FloridaTrend.com, the Website for Florida Business

Act of revenge? How the ‘revenge porn' bill ended up so flawed

On June 10, Gov. Rick Scott invited a handful of lawmakers and advocates to his office to watch him ceremonially sign a bill that makes it a crime to engage in “revenge porn” — posting intimate pictures of an ex-partner online.

Seated at his desk with a blue pen in his right hand, Scott smiled for a photograph as his guests stood behind him. The triumphant image belied the fact that even some of the legislation’s strongest supporters believe the bill is deeply flawed.

Sen. David Simmons (RAltamonte Springs), who carried the legislation through the Senate, says the law has “major defects.” Simmons says he was trying to resolve those defects near the end of the Legislature’s regular session this spring when House Speaker Steve Crisafulli (R-Merritt Island) suddenly shut his chamber down more than three days early — a move that the Florida Supreme Court later ruled violated the state constitution.

Crisafulli’s move, amid a stalemate with the Senate over health care legislation, effectively killed hundreds of bills that were still being negotiated in the closing days of the session. And it forced some lawmakers to choose between accepting the House version of bills — without any opportunity to make changes — or allowing them to die.

The revenge porn law makes it a first-degree misdemeanor to “sexually cyberharass” someone. A second violation is a felony.

But there’s a caveat: The photo must also include “personal identification information” of the person who is depicted, which is defined elsewhere in state law as any “name or number” (such as address, date of birth or telephone number) that can be used to identify someone. Posting a sexually explicit photo by itself — to a Facebook page or a message board frequented by people who know the victim, for example — is not a crime.

What’s more, the law only applies to photos that are posted to a website. Emailing or texting the photos to others — to everyone at a high school, for instance, or around a college campus — is still legal.

The bill is “woefully restrictive” in what it covers, Simmons says.

The Senate’s version of the bill would have applied to any photos in which the person could be recognized by his or her face and to photos that were emailed or texted to others, as well as posted online.

The initial version of the House bill included those provisions. But it was narrowed down to the more restrictive language — without any explanation — during a meeting of the House Criminal Justice Subcommittee.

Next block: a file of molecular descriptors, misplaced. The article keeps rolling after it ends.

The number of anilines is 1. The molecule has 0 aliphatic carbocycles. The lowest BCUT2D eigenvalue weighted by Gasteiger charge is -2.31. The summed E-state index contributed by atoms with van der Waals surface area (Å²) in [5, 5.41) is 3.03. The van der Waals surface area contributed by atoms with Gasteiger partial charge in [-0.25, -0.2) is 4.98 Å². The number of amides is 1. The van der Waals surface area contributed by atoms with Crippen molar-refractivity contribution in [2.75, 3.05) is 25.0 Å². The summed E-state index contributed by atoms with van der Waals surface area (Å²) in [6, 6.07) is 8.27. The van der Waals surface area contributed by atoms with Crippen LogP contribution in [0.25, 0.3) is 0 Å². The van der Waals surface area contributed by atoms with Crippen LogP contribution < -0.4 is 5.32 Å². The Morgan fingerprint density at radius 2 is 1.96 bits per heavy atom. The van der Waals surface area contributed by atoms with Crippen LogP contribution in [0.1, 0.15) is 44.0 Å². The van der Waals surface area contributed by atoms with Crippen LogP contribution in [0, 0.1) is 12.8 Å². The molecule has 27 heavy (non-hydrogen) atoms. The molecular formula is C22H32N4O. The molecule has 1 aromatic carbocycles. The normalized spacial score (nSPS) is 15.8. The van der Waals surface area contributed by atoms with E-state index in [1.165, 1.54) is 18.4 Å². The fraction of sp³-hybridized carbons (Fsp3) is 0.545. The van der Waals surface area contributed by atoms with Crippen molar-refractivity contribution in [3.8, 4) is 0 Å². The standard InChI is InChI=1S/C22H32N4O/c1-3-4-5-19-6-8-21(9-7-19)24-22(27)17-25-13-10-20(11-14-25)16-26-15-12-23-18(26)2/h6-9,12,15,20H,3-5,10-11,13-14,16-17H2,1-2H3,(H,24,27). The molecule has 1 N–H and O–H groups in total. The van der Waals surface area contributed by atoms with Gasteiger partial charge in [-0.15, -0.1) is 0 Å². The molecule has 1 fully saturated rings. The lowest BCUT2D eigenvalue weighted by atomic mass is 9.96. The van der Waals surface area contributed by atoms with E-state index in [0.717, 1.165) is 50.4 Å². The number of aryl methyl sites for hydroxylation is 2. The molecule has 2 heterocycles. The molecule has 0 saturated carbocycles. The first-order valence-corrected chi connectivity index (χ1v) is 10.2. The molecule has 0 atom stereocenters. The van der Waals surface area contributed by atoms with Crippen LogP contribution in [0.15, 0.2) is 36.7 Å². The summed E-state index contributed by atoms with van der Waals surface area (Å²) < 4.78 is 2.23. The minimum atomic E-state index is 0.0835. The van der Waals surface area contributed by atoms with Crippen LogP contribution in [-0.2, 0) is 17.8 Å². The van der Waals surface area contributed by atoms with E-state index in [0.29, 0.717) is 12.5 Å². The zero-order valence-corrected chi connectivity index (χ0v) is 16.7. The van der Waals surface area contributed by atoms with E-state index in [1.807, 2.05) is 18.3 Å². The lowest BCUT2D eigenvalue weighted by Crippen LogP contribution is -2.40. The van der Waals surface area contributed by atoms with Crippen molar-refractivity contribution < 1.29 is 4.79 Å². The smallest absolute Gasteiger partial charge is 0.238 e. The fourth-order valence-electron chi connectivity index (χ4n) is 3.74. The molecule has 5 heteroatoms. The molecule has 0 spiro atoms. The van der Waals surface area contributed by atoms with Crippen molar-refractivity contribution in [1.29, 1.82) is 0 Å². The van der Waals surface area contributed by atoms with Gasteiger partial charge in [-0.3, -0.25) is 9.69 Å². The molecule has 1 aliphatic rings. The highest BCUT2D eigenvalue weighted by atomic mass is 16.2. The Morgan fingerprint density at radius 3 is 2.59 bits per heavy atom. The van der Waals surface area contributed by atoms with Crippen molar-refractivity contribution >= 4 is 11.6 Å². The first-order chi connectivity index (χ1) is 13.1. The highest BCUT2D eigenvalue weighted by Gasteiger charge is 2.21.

Rep. Tom Goodson (R-Titusville), who has been working on the issue for three years and sponsored the legislation in the House, suggested in a phone interview that he was forced to accept the changes, but he hung up when asked who had forced him.

Several lawmakers and lobbyists who worked on the issue say privately that one of the chief opponents of the legislation was Rep. Matt Gaetz (R-Fort Walton Beach).

There is personal animosity between Goodson, a 64-yearold road contractor with a drawl who sometimes becomes tongue-tied during debates, and Gaetz, a 33-year-old lawyer with a sharp wit but an often-condescending manner. During a session on the House floor last year, Gaetz peppered Goodson with questions about an arcane piece of legislation dealing with the Florida Fish and Wildlife Commission. The interrogation appeared to be an attempt to make Goodson appear unprepared or foolish. Amid the questioning, a microphone captured Goodson calling Gaetz an “a--hole.”

Gaetz was one of just two House members to vote against Goodson’s revenge porn bill this spring. He had successfully blocked the bill in the past. Last year, for instance, the legislation cleared two Senate committees and the full chamber on unanimous votes. But the House bill, though it attracted 17 co-sponsors, was never given a hearing in its first committee of reference — which was chaired by Gaetz.

Gaetz declined to discuss the revenge porn legislation or his relationship with Goodson.

Policy concerns about the Senate’s broader version of the legislation played a role in the bill’s fate. Some staff members in the House worried that making it a crime to email the photos or to post photos that did not include explicit personal identification information could have exposed the law to a constitutional challenge on free-speech grounds, says Rep. Charles McBurney (R-Jacksonville). McBurney, who chairs the House Judiciary Committee, became involved in the issue late in the process after meeting with Simmons. Simmons and McBurney both say they were discussing potential changes to address the concerns when Crisafulli gaveled the House session to a close.

Simmons, like most other senators, was furious with the move. He says he decided that afternoon that he would scuttle the legislation and wait until next year to try again.

But Carly Hellstrom, a 22-yearold Florida State University graduate who had been the victim of revenge porn, saved the legislation. Hellstrom, who worked at a bar near the Capitol, had been personally lobbying for the bill. She sought out Simmons and stressed to him the need to get something on the books. Simmons says the conversation is what persuaded him to accept the House bill.

While Hellstrom says she would have preferred the legislation go further, she says the more restrictive version is still an important first step that will help future victims. “The law is not where it needs to be. But it’s a start,” she says.

She says she plans to press for improvements to the law next year.

“It’s going to be hard,” she says. “But not impossible.”